This watch’s story starts with Omega’s 100th anniversary celebrations in 1948. In that year, Omega released the aptly named Centenary to commemorate ten decades of watchmaking. Featuring the Biel-based company’s first chronometer-certified movement, it was an instant hit and 4 years later, the Constellation line was introduced to the world. The “bumper” movements in these early Constellation models set them apart – the rotor in these watches swung just 120 degrees (instead of the normal 360 full rotation). At its limit, the rotor would bump against a spring, sending it swinging in the opposite direction. This allowed the movement to capture kinetic energy from less intense motions that would otherwise be required for the rotor to make a full circuit. Innovations like these drove demand for the Constellation line and they have been in production ever since.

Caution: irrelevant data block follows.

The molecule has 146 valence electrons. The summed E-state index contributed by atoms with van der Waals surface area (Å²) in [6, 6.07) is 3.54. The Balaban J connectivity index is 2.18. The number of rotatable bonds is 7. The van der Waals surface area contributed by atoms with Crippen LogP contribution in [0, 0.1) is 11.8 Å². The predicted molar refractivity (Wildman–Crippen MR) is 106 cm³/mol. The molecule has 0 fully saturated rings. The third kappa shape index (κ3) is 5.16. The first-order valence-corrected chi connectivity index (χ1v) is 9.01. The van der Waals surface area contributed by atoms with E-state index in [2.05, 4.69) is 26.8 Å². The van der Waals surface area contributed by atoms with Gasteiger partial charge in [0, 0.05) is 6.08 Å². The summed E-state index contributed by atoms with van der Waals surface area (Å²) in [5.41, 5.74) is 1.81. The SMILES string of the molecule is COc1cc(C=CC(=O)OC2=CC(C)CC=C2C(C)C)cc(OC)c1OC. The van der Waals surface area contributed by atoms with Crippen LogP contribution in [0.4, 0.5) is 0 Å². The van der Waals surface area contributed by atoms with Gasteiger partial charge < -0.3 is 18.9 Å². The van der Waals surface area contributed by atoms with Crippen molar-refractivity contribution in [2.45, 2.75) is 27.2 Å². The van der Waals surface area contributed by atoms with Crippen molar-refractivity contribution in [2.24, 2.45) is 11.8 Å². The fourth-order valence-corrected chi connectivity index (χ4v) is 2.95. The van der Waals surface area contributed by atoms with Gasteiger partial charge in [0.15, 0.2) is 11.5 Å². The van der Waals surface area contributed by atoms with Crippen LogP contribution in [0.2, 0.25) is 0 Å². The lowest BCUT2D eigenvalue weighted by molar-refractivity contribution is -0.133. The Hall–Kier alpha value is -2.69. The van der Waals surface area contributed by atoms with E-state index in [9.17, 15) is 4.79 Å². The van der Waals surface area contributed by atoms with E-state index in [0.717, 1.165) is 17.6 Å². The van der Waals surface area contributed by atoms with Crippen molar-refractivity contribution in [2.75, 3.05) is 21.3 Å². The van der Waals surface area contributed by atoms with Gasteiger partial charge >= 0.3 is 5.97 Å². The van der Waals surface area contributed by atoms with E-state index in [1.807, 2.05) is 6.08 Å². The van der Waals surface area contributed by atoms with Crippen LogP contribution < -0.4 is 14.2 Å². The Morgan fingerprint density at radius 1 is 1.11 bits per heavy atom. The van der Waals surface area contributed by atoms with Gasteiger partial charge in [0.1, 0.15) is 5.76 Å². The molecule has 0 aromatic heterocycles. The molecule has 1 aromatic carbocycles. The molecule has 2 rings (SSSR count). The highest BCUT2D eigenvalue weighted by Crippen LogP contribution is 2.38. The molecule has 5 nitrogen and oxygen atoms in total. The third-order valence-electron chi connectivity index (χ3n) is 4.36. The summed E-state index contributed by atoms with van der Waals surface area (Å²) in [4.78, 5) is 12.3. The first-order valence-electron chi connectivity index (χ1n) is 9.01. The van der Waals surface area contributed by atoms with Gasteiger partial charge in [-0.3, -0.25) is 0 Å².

In the 1980’s, Omega embraced quartz movements in the Constellation lineup. It was at this time that the “Manhattan” entered the scene. With it’s signature “claws” at the 3 and 9 o’clock positions, the Manhattan is easy to spot. The claws are not just for show – they help compress the 35.5mm case and crystal, helping with water resistance. Today’s model is a post-1995 vintage, as indicated by the roman numerals on the bezel, an update from earlier models. The integrated stainless steel bracelet is sized for wrists up to 8” around. On the back, the Constellation features an engraving of the Geneva observatory reminding the wearer of Omega’s history of astronomical timekeeping achievements.